With 115m Tons Annual Import Deficit in Air Cargo, Nigeria May Lose Benefits of AfCFTA

Chinedu Eze

Nigeria may not benefit from the African Continental Free Trade Area (AfCFTA), which favours countries that export high volume of products and services, as records indicate that the country exports only about 13 per cent of its cargo imports, which amounts to 115 million tons annual import deficit.
According to 2019 records of the Federal Airports Authority of Nigeria (FAAN), Nigeria’s annual air cargo import stands at about 131 million tons, while it exports only 16 million tons by air.

Aviation expert and specialist in cargo freighting Mr. Amos Akpan, warned that Nigeria is losing income it could have earned from export by air cargo because it did not build capacity for export.
He regretted that most cargo flights that bring goods to Nigeria fly back empty because there are not products to take out of the country.

Akpan who is the Managing Director of Flight Logistics Solutions Limited said, “Official data records 131 million tons of air cargo arrived Nigeria as imports, while 16 million tons of air cargo left as exports (FAAN data for Lagos, Abuja, Kano, Port Harcourt). This leaves a gap of 115 million tons between air cargo imports and exports.
“This implies that most aircraft that bring in air cargo into Nigeria return empty. The revenue Nigeria could have earned is lost in this imbalance. Furthermore, there is unrecorded trade going on by unregistered agents within the air cargo terminals. Cargo moved from Lagos to West and central African cities are not captured in the trade records.”

“Food items are exported through scheduled flights daily to Nigerians living in Europe and America but not captured. We need to address hindrances to export and properly situate air cargo export in our trade records so we can build a system that will participate in regional, continental, and global trade arrangements like African Continental Free Trade Area (ACFTA),” he said.

Akpan said air cargo remained critical for every country’s economic development because it is the fastest way to move urgent goods and it is a denominator of countries that enjoy robust economy.
“The World Trade Systems capture air cargo as integral part of the entire logistics chain. As at 2020, air cargo accounted for 35 per cent of the movement of goods worldwide. Air cargo is critical to world economy; International Air Transport Association (IATA) records six trillion dollars as airlines contribution out of which air cargo generated $111 billion. The resolution from the 73rd AGM of IATA is to equip air cargo to benefit from the anticipated $1 trillion increase in trade growth in the next five years. All sectors of our socio-economic life depend a lot on air cargo. In medicine, air cargo is relied upon to deliver vaccines and body organs on-time to save lives,” Akpan said.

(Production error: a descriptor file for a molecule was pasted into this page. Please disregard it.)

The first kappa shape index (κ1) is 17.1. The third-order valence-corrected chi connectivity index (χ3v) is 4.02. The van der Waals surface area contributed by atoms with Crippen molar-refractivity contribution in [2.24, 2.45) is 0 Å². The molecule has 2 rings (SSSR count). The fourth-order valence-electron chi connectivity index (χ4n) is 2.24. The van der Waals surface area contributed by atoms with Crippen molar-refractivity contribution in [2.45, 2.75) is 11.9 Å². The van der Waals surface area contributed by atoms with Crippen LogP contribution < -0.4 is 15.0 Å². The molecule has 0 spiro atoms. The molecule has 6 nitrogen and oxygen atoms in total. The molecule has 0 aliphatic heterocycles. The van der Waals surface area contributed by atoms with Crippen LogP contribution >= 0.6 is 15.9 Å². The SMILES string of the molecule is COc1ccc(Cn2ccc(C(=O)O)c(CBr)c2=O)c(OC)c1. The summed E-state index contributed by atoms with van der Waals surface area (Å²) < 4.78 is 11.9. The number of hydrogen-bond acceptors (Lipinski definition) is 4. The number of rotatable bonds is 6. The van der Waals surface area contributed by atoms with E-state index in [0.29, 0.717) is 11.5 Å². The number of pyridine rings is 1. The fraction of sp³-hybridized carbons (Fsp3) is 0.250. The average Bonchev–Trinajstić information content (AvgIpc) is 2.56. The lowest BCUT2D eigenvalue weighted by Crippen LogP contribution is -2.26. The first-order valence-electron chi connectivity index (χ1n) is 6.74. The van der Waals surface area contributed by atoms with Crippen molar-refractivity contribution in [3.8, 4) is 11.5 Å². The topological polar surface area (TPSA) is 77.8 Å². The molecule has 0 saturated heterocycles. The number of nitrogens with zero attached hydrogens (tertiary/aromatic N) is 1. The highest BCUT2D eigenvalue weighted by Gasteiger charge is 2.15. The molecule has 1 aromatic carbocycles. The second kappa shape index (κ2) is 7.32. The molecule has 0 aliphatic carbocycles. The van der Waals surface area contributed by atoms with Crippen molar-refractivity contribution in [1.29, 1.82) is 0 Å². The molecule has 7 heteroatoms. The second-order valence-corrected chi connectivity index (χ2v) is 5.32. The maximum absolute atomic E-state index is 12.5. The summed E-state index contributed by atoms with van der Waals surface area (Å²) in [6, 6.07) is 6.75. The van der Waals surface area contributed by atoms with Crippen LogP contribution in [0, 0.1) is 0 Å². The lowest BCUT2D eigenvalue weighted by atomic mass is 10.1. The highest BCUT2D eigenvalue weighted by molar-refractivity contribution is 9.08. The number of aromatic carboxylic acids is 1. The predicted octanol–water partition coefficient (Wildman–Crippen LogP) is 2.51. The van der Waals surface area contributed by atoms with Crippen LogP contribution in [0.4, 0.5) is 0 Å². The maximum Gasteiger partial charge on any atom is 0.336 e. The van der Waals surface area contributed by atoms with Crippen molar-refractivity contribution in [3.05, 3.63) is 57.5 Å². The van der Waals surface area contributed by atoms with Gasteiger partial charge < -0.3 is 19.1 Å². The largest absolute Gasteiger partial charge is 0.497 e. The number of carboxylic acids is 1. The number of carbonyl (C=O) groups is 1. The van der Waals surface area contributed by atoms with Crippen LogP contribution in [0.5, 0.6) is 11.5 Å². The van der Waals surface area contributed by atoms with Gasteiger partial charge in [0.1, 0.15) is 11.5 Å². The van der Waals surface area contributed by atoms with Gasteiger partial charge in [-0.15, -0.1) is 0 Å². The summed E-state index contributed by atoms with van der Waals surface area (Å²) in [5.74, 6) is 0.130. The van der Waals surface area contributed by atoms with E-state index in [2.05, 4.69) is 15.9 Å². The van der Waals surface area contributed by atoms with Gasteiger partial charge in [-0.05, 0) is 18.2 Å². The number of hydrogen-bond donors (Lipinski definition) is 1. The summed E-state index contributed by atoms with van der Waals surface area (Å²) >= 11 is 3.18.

He said that over the years there has not been any revamp in the process in cargo handling at the airports and remarked that for Nigeria to overcome the existing trade imbalance, it must do everything possible to export more goods, especially perishables that are in high demand in Europe and the Americas.
“We need to manage air cargo shipments in an accelerated and competent manner so that we key into the global economic development and aviation profitability in the post covid-19 era. It is more convenient now to discuss transactions via electronic communications but end with order for goods to be shipped by air.
“Software solutions in passenger processing is far more developed and applied than it is done in cargo processes. Indeed a lot of paper work is still in use in cargo processing. This is not in conformity with the aviation greenhouse program. DHL and FEDEX are ahead in the application of software solutions to logistics with particular attention to air cargo.

“Our Freight forwarders are not synchronised with freight forwarding associations in major air cargo logistics hubs like: Hong-Kong, Guangzhou, Heathrow/Hounslow, Dubai, Houston and Amsterdam’s Schiphol airport. I recently visited the offices of Association of Nigerian freight forwarders and clearing agents of Nigeria located at the cargo terminal of Murtala Mohammed International Airport. Their documentations were 90 per cent paper work, ”he further said.
Akpan expressed regret that government agencies at the airports, especially on the export desk, were not executing current government pronounced economic programme, noting that as a practitioner, he received order to quote for the movement of pineapples, bananas, mango to a European city. One agency desk at the airport officially requested for N20 per kilogram. After summing up the charges from the government agencies per kilogram, and adding the freight charges, the order was cancelled because of unreasonable cost.

“If you pay N20 per kilo to process shipment of pineapples at one desk, you end up with about 150 naira per kilo as export processing fee; add air freight charges of N1000 per kilo (N1, 150 per kilo). How much is one bulb of pineapple? That will be at most one dollar. Another interesting experience this year is with the department that supervises import of seedlings. A farm management wrote to seek permission to import four thousand seedlings of avocado and macadamia seedlings from another African country.

“This government agency (not customs) replied asking the farm management to pay N10 million before the permit is issued. Note that the phyto sanitary certificate was obtained from the origin country at a fee of $120 only” he added.

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